Last fall Viacom, Nickelodeon's corporate parent, found itself in a contentious contract re-negotiation with cable operator Time Warner over license fees. Viacom demanded increases to the payments Time Warner makes to Viacom on 19 networks. Time Warner said no to the increases.. Each side held tightly to it position.The deadline for an agreement was December 31. If no deal was made by that midnight, Time Warner would flip the switch. All 19 channels would go dark.
That morning in newspapers across the country parents discovered full page ads of either SpongeBob SquarePants or Dora the Explorer in tears with the following headline: "
Why is Dora Crying?
According to the Viacom ads, Dora is crying because Time Warner was taking Dora of the air.
Viacom would like you to believe that Time Warner bullied your children's favorite character into tears.
Angry calls from parents poured into Time Warner's switchboards.
"How can you take SpongeBob away from my kids?"
Time Warner capitulated.
Terms of a deal were reached before midnight.
Child exploitation if ever there was child exploitation, because we both know Dora wasn't crying over Time Warner.
6. Nickelodeon and Suspicious Internet Fan Sites
I discovered iCarlyFans on Twitter not long after I began using the social media service. I started up a conversation with the site's operator. Over several weeks we had exchanged comments. On a Sunday evening last spring iCarlyFans and I had another conversation.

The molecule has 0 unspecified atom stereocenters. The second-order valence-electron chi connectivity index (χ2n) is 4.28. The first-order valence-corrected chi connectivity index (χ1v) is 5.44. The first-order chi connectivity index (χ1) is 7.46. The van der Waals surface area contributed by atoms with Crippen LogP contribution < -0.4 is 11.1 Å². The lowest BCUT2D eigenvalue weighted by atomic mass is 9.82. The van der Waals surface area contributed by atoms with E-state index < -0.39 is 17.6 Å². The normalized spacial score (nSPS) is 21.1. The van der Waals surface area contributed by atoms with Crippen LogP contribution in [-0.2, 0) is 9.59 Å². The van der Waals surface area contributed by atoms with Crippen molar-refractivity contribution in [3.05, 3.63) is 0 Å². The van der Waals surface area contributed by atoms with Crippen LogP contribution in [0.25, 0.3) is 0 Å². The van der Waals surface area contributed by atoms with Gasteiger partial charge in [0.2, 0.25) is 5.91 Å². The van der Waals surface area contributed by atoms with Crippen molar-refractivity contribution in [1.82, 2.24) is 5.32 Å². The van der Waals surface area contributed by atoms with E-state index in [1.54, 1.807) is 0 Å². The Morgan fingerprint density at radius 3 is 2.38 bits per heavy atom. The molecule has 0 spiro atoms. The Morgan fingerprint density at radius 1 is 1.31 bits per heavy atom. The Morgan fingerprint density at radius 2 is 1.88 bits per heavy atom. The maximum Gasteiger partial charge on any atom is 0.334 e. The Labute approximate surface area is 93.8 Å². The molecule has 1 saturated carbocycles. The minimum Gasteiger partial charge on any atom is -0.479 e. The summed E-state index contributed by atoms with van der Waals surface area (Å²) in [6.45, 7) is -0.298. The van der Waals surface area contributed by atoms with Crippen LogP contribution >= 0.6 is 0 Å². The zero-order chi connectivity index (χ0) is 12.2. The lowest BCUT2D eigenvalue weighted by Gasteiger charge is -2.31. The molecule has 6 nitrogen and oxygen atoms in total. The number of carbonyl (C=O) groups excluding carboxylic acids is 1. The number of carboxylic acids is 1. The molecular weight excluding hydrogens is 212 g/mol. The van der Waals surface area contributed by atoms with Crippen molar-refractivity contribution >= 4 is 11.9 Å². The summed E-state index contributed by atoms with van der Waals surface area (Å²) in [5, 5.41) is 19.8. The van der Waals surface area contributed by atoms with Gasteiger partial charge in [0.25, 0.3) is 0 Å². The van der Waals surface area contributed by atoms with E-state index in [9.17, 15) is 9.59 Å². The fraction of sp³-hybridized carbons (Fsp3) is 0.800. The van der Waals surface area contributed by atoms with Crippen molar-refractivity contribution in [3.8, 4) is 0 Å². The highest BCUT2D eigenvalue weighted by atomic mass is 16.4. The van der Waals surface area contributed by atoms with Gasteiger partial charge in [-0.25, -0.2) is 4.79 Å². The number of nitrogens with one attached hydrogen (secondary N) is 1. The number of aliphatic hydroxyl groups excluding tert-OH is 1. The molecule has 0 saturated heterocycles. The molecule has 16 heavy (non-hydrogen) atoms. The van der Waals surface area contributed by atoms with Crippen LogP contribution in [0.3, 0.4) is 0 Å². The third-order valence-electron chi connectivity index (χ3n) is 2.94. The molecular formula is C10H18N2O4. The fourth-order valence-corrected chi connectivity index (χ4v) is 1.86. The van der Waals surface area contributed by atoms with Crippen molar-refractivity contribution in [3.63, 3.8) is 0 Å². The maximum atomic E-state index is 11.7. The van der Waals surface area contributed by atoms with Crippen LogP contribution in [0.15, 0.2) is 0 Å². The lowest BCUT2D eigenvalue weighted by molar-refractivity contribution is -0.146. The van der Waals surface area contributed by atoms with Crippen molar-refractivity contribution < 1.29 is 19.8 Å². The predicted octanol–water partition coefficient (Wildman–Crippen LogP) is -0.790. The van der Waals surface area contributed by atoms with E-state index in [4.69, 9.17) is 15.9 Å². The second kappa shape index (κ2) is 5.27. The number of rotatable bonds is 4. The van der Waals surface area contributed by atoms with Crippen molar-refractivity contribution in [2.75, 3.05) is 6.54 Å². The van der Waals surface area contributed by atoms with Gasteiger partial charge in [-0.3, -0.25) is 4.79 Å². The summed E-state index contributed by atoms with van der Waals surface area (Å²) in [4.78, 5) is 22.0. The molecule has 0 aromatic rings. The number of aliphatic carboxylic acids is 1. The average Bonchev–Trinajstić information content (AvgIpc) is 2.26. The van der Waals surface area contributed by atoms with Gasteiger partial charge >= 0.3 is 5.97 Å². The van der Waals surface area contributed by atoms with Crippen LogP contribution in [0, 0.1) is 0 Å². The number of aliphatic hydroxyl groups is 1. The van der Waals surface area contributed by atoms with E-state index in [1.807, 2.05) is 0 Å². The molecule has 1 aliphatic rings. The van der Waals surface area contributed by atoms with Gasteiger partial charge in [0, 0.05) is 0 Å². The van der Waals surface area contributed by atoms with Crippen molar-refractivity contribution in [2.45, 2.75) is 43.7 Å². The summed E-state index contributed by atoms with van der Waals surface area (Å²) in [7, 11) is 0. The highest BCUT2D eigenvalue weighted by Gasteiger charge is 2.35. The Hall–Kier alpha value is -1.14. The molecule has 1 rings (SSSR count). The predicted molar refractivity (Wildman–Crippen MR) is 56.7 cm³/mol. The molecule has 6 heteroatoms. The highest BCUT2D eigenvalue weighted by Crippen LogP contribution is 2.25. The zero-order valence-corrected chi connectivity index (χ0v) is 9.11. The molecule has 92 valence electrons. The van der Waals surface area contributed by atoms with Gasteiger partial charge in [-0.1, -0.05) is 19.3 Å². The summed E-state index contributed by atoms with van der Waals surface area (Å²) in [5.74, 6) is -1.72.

It didn't take long before iCarlyFans became defensive and antagonistic with me. When asked, he/she refused to divulge his/her name or age. I told iCarlyFans that some of my students were monitoring the conversation. (The testimony of one can be found at Cuddling Chaos.)
The voice of iCarlyFans became surly, petulant, and suspicious. Over the next few days iCarlyFans would call me a bully and a coward. Then he/she blocked me.
Although iCarlyFans states in its bio it is not affiliated with Nickelodeon, do children understand this when they see as the Twitterer's avatar?
Four weeks ago today I raised the question to NickelodeonPR on Twitter. What assurances will Nickelodeon give to parents and children that Nick is doing everything in its power to protect kids from Internet predators and pedophiles who might be lurking behind unauthorized use of Nickelodeon logos and avatars?
Will we ever know?
Nickelodeon did not respond to my initial inquiry. The more Nick avoided other questioners and me, the more questions I asked. I solicited others to ask Nick questions. The questions piled up. (Do a TwitterSearch for "NickelodeonPR." You will see I overwhelmingly dominate their conversation.)
Most aggravating, while the questions piled up for NickelodeonPR, they just Twittered away in self promotion, utterly ignoring anyone who had commented or placed an inquiry before them.
7. Nickelodeon And Killing Prostitutes Jokes
On Monday of this week Nickelodeon launched the new primetime series Glenn Martin, DDS for families about a family on an adventure in a motor home. produced by former Disney CEO Michael Eisner.
Early in the first episode jokes are made about killing prostitutes.
No wonder someone slapped this warning on the official trailer for the show.
DO NOT WATCH THIS IF YOU ARE UNDER 13
Hmmm...Does make you wonder what kind of "family programming" is inappropriate for children under 13.
8. Nickelodeon And Social Media Fumble-Bumbling
Defying the fundamental principles of social media since its arrival on Twitter, NickelodeonPR has not responded to one question from any constituent. There is no two-conversation taking place. There is no trust building. There is no transparency. At Sumner Redstone's Nickelodeon it's business as usual.
Command. Control. Broadcast.
But that's old school.
That's why I say: